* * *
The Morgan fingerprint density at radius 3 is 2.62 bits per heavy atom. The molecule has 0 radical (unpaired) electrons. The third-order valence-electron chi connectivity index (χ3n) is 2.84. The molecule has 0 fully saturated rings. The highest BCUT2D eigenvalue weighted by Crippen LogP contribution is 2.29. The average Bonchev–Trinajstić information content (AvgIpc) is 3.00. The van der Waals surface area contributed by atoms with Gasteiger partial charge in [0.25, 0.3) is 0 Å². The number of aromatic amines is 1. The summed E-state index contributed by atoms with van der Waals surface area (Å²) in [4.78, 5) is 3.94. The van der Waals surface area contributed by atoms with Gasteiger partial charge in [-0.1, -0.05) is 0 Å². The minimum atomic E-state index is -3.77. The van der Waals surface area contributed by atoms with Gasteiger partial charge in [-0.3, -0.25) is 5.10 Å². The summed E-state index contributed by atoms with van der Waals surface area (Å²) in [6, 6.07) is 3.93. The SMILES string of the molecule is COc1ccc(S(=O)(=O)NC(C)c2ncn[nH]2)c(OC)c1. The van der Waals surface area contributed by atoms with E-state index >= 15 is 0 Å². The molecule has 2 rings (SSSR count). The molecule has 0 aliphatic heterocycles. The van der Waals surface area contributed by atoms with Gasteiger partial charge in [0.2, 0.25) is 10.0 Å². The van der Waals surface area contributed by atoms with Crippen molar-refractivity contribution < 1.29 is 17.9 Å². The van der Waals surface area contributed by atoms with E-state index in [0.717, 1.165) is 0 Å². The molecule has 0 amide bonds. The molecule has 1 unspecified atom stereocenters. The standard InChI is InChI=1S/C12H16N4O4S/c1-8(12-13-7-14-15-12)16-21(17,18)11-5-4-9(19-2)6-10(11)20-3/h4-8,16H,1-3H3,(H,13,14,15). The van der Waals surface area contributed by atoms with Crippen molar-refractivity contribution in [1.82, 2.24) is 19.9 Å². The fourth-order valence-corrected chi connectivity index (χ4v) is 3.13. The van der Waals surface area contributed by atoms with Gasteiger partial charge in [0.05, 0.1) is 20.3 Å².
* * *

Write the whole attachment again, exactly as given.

The Morgan fingerprint density at radius 3 is 2.62 bits per heavy atom. The molecule has 0 radical (unpaired) electrons. The third-order valence-electron chi connectivity index (χ3n) is 2.84. The molecule has 0 fully saturated rings. The highest BCUT2D eigenvalue weighted by Crippen LogP contribution is 2.29. The average Bonchev–Trinajstić information content (AvgIpc) is 3.00. The van der Waals surface area contributed by atoms with Gasteiger partial charge in [0.25, 0.3) is 0 Å². The number of aromatic amines is 1. The summed E-state index contributed by atoms with van der Waals surface area (Å²) in [4.78, 5) is 3.94. The van der Waals surface area contributed by atoms with Gasteiger partial charge in [-0.1, -0.05) is 0 Å². The minimum atomic E-state index is -3.77. The van der Waals surface area contributed by atoms with Gasteiger partial charge in [-0.3, -0.25) is 5.10 Å². The summed E-state index contributed by atoms with van der Waals surface area (Å²) in [6, 6.07) is 3.93. The SMILES string of the molecule is COc1ccc(S(=O)(=O)NC(C)c2ncn[nH]2)c(OC)c1. The van der Waals surface area contributed by atoms with E-state index >= 15 is 0 Å². The molecule has 2 rings (SSSR count). The molecule has 0 aliphatic heterocycles. The van der Waals surface area contributed by atoms with Gasteiger partial charge in [0.2, 0.25) is 10.0 Å². The van der Waals surface area contributed by atoms with Crippen molar-refractivity contribution < 1.29 is 17.9 Å². The van der Waals surface area contributed by atoms with E-state index in [0.717, 1.165) is 0 Å². The molecule has 0 amide bonds. The molecule has 1 unspecified atom stereocenters. The standard InChI is InChI=1S/C12H16N4O4S/c1-8(12-13-7-14-15-12)16-21(17,18)11-5-4-9(19-2)6-10(11)20-3/h4-8,16H,1-3H3,(H,13,14,15). The van der Waals surface area contributed by atoms with Crippen molar-refractivity contribution in [1.82, 2.24) is 19.9 Å². The fourth-order valence-corrected chi connectivity index (χ4v) is 3.13. The van der Waals surface area contributed by atoms with Gasteiger partial charge in [0.05, 0.1) is 20.3 Å².